Texas Liberal

All People Matter

War Hero Dorie Miller

The above poster is of Dorie Miller.

Here is what it says about Mr. Miller in Portrait of a Nation–Men and Women Who Have Shaped America

” At the outbreak of World War II, the armed services practiced a rigid discrimination against African Americans that included a stubborn reluctance to acknowledge black capabilities, no matter how obvious. When Japan attacked Pearl Harbor on December 7, 1941, Miller was stationed there on the West Virginia. ….By the time he abandoned ship, he had braved enemy fire to carry his wounded commanding officer to safety and, thought not trained for combat, had manned an antiaircraft gun, possibly downing at least one enemy plane. His bravery initially went unrecognized, however, and only after much pressure from the nation’s black press did Miller finally receive the Navy Cross. But once acknowledged, Miller’s heroism became a means, through posters such as this one, for rallying African-Americans to the war effort.”

Mr. Miller was killed when the ship he serving on was sunk in 1943. This was in the Battle of Tarawa.

Mr. Miller grew up in Waco, Texas.

A navy ship was named after Mr. Miller in 1973.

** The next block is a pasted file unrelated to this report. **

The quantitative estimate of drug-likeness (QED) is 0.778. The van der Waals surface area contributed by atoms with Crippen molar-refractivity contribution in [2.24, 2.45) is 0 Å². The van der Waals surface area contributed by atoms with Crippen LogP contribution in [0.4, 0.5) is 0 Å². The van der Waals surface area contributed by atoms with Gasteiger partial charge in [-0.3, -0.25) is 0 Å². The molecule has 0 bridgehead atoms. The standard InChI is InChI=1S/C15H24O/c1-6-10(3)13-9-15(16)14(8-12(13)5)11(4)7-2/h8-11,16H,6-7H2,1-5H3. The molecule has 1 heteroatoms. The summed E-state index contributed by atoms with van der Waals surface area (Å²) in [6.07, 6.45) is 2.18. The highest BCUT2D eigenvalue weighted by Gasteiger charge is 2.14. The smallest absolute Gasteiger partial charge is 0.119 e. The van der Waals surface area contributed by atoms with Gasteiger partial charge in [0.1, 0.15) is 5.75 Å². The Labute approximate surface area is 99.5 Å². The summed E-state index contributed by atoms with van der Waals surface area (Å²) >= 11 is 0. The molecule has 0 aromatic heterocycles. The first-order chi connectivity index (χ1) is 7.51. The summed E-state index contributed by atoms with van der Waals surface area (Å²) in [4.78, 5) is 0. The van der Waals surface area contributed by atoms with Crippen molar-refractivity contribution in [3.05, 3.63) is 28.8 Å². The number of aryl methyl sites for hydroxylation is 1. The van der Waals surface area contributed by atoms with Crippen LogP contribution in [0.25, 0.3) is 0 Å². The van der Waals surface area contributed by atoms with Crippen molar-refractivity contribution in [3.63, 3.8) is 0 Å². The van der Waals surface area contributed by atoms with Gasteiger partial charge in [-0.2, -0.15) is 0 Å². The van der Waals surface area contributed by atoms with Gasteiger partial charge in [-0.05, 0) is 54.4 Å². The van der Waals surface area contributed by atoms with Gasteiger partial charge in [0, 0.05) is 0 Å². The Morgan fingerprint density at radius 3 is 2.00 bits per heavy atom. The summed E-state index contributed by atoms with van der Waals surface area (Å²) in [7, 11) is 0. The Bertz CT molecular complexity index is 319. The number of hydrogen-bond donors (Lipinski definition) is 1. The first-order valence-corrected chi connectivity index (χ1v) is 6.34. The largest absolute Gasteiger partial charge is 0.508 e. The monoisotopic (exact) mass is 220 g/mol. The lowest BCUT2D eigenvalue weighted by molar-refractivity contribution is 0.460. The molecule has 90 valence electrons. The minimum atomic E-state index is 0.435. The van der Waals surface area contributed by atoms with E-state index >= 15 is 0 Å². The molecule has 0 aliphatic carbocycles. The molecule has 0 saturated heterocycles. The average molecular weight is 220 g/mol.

Here is additional information on Cook Third Class Miller from the the Navy Department’s Naval Historical Center .

The artist of the poster above was David Stone Martin who lived 1913-1992.

Mr. Martin drew posters, magazine covers and album covers. This link to the blog LP Cover Lover is of many creative covers Mr. Stone drew for jazz albums.

The Portrait of a Nation book is first-rate. It was produced by the National Portrait Gallery.

May 18, 2008 - Posted by | History | , , , , , , ,


  1. Thanks for sharing this Neil. It’s hard for me to contemplate the bravery of men like this who were fighting to defend a country that treated them like second-class citizens, and that continued to mistreat those who made it back for years after they returned.

    Comment by Big Tex | May 19, 2008

  2. Just like how Reconstruction failed after all the blood of the Civil War.

    Comment by Neil Aquino | May 19, 2008

  3. Hey Neil, another good post, and thanks for bringing Dorie Miller to life for many who’ve likely never heard of him. He is represented in the movie Tora, Tora, Tora.

    The hundreds of thousands of Black soldiers who fought overseas during the second world war were the vanguard of the civil rights movement of the 1960’s. We owe a lot to those vets, but most are passing away quietly without any national recognizance of their sacrifices.

    My Father was one of them. A Red Ball Express truck driver who saw action in the N.African and European Theater of Operations.

    Comment by DP | May 19, 2008

  4. DP–Thanks for the nice comment. Nothing I can add.

    Comment by Neil Aquino | May 20, 2008

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